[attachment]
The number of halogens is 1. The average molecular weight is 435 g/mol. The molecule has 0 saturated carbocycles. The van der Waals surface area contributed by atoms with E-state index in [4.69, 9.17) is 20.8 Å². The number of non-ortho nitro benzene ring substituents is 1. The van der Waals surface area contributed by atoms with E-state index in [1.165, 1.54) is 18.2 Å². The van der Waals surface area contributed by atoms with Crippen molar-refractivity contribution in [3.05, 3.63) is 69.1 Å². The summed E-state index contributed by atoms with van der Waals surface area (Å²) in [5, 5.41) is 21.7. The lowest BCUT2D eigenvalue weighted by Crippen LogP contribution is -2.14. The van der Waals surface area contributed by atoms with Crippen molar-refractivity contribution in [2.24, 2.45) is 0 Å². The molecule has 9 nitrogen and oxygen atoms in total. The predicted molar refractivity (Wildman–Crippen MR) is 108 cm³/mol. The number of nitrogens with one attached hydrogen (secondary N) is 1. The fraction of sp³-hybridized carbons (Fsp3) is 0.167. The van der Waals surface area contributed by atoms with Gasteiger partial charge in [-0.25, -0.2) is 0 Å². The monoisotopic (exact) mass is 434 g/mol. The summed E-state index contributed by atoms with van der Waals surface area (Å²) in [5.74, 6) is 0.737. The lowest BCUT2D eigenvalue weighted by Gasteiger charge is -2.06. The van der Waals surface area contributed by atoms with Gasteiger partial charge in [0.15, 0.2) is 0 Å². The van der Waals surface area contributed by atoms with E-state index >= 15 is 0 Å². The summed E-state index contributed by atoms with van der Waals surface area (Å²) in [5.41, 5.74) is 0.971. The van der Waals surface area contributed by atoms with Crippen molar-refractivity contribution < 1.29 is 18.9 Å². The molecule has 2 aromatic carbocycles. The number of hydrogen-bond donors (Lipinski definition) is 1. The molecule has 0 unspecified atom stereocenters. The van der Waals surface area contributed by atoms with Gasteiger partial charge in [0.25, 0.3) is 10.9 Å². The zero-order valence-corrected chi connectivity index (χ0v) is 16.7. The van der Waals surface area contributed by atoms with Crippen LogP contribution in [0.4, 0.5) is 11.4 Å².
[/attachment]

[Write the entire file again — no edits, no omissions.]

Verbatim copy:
The number of halogens is 1. The average molecular weight is 435 g/mol. The molecule has 0 saturated carbocycles. The van der Waals surface area contributed by atoms with E-state index in [4.69, 9.17) is 20.8 Å². The number of non-ortho nitro benzene ring substituents is 1. The van der Waals surface area contributed by atoms with E-state index in [1.165, 1.54) is 18.2 Å². The van der Waals surface area contributed by atoms with Crippen molar-refractivity contribution in [3.05, 3.63) is 69.1 Å². The summed E-state index contributed by atoms with van der Waals surface area (Å²) in [5, 5.41) is 21.7. The lowest BCUT2D eigenvalue weighted by Crippen LogP contribution is -2.14. The van der Waals surface area contributed by atoms with Crippen molar-refractivity contribution in [2.24, 2.45) is 0 Å². The molecule has 9 nitrogen and oxygen atoms in total. The predicted molar refractivity (Wildman–Crippen MR) is 108 cm³/mol. The number of nitrogens with one attached hydrogen (secondary N) is 1. The fraction of sp³-hybridized carbons (Fsp3) is 0.167. The van der Waals surface area contributed by atoms with Gasteiger partial charge in [-0.25, -0.2) is 0 Å². The monoisotopic (exact) mass is 434 g/mol. The summed E-state index contributed by atoms with van der Waals surface area (Å²) in [5.74, 6) is 0.737. The lowest BCUT2D eigenvalue weighted by Gasteiger charge is -2.06. The van der Waals surface area contributed by atoms with Gasteiger partial charge in [0.15, 0.2) is 0 Å². The van der Waals surface area contributed by atoms with E-state index >= 15 is 0 Å². The summed E-state index contributed by atoms with van der Waals surface area (Å²) in [5.41, 5.74) is 0.971. The van der Waals surface area contributed by atoms with Crippen molar-refractivity contribution < 1.29 is 18.9 Å². The molecule has 2 aromatic carbocycles. The number of hydrogen-bond donors (Lipinski definition) is 1. The molecule has 0 unspecified atom stereocenters. The van der Waals surface area contributed by atoms with Gasteiger partial charge in [0.25, 0.3) is 10.9 Å². The zero-order valence-corrected chi connectivity index (χ0v) is 16.7. The van der Waals surface area contributed by atoms with Crippen LogP contribution in [0.4, 0.5) is 11.4 Å².